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Fair reimbursement is key to NHI

Oct 28 2013 20:15
Cape Town - Establishing a fair playing field for reimbursing public and private healthcare providers, such as hospitals, is key to ensuring that the proposed National Health Insurance (NHI) system will work efficiently. 

Speaking at the Hospital Association of South Africa (Hasa) conference in Cape Town, the director of the economics of social and health care research unit at the Centre for Health Economics University of York, Professor Andrew Street said: “All providers should be subject to the same regulatory and reporting arrangements.

"Failing which differentiated prices could be more appropriate to encourage the entry and participation of different providers and if providers were delivering different services.

“Providers face different, unavoidable costs,” added Street. 

Infrastructure

He mentioned regulatory factors affecting private and public hospitals differently – private hospitals were taxed, while public hospitals were not. 

They also faced different production constraints, such as accounting for their infrastructure and capital stock, accessing funding and capital and different costs of borrowing.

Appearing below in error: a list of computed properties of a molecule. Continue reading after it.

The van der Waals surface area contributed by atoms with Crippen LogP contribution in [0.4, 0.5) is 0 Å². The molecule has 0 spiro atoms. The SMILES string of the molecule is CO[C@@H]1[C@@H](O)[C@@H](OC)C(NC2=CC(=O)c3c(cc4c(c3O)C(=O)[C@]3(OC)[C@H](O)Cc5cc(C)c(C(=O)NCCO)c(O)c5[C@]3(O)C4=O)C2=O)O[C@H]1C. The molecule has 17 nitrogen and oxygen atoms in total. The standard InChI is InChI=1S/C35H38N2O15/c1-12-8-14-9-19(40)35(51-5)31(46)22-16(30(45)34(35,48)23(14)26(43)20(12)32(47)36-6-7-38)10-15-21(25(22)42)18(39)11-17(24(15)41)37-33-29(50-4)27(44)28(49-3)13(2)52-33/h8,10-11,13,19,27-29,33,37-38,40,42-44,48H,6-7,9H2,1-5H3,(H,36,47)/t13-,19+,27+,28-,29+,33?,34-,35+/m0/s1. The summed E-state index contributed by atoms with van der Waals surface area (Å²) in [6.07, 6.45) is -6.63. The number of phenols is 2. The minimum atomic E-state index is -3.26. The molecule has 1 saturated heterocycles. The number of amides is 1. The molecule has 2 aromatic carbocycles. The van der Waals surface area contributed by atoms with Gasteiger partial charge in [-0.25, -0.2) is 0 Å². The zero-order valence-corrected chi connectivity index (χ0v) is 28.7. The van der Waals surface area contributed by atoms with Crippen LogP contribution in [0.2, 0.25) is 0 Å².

If a differentiated price system were to be implemented, it would require price adjustment and for prices to vary in line with the influence of the unavoidable costs. 

“Ideally you’d need to pay specific payments to compensate for the influence of each specific unavoidable cost factor,” said Street. 

He said it was critical to figure out a way to determine a way to define “work”.

“In many countries, hospitals used diagnos related groups, which help them describe not only the number of patients, but what they were treated for,” says Street.

“For example, whether they were in hospital for a hip replacement or were being treated for a stroke.”

Ownership

These were the building blocks of fair reimbursement, because they enabled hospitals and regulators to compare costs on a like-for-like basis.

Street suggested that differentiated pricing is not about ownership, but about external constraints on the provision of healthcare. 

The Hasa CEO, Dr Dumisani Bomela said that there were key differences in input costs between private and public hospital sectors in South Africa. 

“Private hospitals are required to pay VAT and corporate tax and also cross subsidise the reduced prices of drugs and surgicals procured by the public sector on tender and they also need to raise capital at market-related rates.

"This creates an unequal playing field that needs to be considered when reflecting on relative pricing.”

He said Hasa shared the government’s vision of delivering sustainable, quality healthcare – accessible to all - and private hospitals stand ready to engage on public health delivery.

Photo of empty hospital beds from Shutterstock


cape town  |  health  |  nhi
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